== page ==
Human geography and epidemiology are both similar in that they have no distinctive subject matter, rather they consist of theories, methods, and tools that can be applied almost universally. In the case of human geography, these theories, methods, and tools can be applied to everything related to the human experience and in the case of epidemiology to all forms of disease and health. Having high-level skills in both is fairly uncommon, but it enables the researcher with this dual training to view their research from a unique perspective. Comparatively few researchers or public health professionals have this dual training, and their expertise is often sought after.
Your population-based research focuses on birth defects and developmental disabilities epidemiology and prevention, as well as risk factors for adverse pregnancy outcomes. Could you briefly describe your most recent research project in this specialization?
Most of my work in birth defects and developmental disabilities epidemiology and prevention focuses on risk factors associated with specific outcomes, or on factors involved in care-seeking behaviors and long-term outcomes for those living with these conditions. Every once in a while we do research that incorporates geography and spatial analysis into our study designs. We’ve been involved in several studies examining the association between maternal exposure to ambient air pollutants and birth defects, and also analysis of travel impedance to hospitals for families with children with specific birth defects, focusing primarily on spina bifida. More often we are asked to determine whether spatial co-occurrence of specific conditions is statistically meaningful.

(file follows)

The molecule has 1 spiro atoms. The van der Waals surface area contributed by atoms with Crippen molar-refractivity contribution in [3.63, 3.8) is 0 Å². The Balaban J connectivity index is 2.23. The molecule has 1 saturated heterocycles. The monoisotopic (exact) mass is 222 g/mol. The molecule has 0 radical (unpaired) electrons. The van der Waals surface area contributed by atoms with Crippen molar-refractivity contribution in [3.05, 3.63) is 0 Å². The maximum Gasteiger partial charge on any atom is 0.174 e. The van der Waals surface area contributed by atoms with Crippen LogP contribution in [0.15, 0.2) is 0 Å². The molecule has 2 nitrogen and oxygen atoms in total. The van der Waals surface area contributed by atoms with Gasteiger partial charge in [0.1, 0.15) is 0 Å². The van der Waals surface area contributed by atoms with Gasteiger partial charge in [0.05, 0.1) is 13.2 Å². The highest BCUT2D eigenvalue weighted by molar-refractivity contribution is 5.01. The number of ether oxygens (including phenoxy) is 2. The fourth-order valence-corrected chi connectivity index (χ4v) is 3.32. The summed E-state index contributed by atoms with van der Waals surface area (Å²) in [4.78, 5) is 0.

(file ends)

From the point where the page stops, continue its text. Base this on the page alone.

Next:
What advice do you have for young geographers who are interested in entering the human geography field?
Learn as much about spatial analytic methods and geographic theory as you can. Don’t be afraid to learn about other fields on which the spatial perspective can be brought to bear, for example, spatial economics, historical geography, and especially demography.
We won’t ask you if you prefer living in Florida vs. Wisconsin… but, we do want to know if you have some favorite memories from your time here in the Badger State?
I have many memories, as I lived in Madison from 1972-1988, and in the Milwaukee area from 1996-2002 when I was faculty in the UW Medical School department of OBGYN at the Milwaukee Clinical Campus. Among others, there was the day that graduate students found a human foot in an old file cabinet on the 4th floor of Science Hall (dating back to the days when the Department of Anatomy was located in the building), and the day in 1979 when several of us made our final trips down the fire escape slide from the 4th floor to the parking lot before it was taken out of commission and removed. On summer afternoons, we would play Frisbee 500 on Bascom Hill, judging from the wind and drafts where best to catch the Frisbee thrown downhill (in those days one had to keep sense of one’s bearings, lest one fall off the several foot-high ledge onto the sidewalk at the bottom of the hill).
I also remember the ice storm in the winter of 1975-76, during which the University did not close, and I was one of three people who made it to class for an exam (one of the other two persons was the instructor), out of a class with about 100 students.
Another humorous incident occurred in Professor David Ward’s class, just before Easter weekend. A person came into the classroom during his lecture, wearing a floppy bunny costume, walked up to the professor, took the chalk out of his hand, wrote ‘Happy Ether’ on the board, threw candy in the air, and left. The professor was quite bewildered, but after a minute or two was able to proceed with his lecture.